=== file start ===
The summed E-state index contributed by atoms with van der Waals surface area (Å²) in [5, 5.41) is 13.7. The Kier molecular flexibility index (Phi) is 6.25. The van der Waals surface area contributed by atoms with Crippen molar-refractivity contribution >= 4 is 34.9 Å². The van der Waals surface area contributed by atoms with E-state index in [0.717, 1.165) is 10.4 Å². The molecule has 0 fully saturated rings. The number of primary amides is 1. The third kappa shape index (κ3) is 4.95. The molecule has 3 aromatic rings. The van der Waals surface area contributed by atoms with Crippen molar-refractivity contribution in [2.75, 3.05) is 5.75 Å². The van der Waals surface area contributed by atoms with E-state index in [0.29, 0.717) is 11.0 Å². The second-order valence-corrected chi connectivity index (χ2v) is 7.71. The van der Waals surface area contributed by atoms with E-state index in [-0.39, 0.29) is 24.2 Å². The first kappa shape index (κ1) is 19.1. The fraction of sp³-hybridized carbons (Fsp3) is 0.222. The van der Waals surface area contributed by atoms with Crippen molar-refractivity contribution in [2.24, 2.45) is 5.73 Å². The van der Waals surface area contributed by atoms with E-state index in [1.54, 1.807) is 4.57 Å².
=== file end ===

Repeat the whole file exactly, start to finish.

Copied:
The summed E-state index contributed by atoms with van der Waals surface area (Å²) in [5, 5.41) is 13.7. The Kier molecular flexibility index (Phi) is 6.25. The van der Waals surface area contributed by atoms with Crippen molar-refractivity contribution >= 4 is 34.9 Å². The van der Waals surface area contributed by atoms with E-state index in [0.717, 1.165) is 10.4 Å². The molecule has 0 fully saturated rings. The number of primary amides is 1. The third kappa shape index (κ3) is 4.95. The molecule has 3 aromatic rings. The van der Waals surface area contributed by atoms with Crippen molar-refractivity contribution in [2.75, 3.05) is 5.75 Å². The van der Waals surface area contributed by atoms with E-state index in [0.29, 0.717) is 11.0 Å². The second-order valence-corrected chi connectivity index (χ2v) is 7.71. The van der Waals surface area contributed by atoms with E-state index in [-0.39, 0.29) is 24.2 Å². The first kappa shape index (κ1) is 19.1. The fraction of sp³-hybridized carbons (Fsp3) is 0.222. The van der Waals surface area contributed by atoms with Crippen molar-refractivity contribution in [2.24, 2.45) is 5.73 Å². The van der Waals surface area contributed by atoms with E-state index in [1.54, 1.807) is 4.57 Å².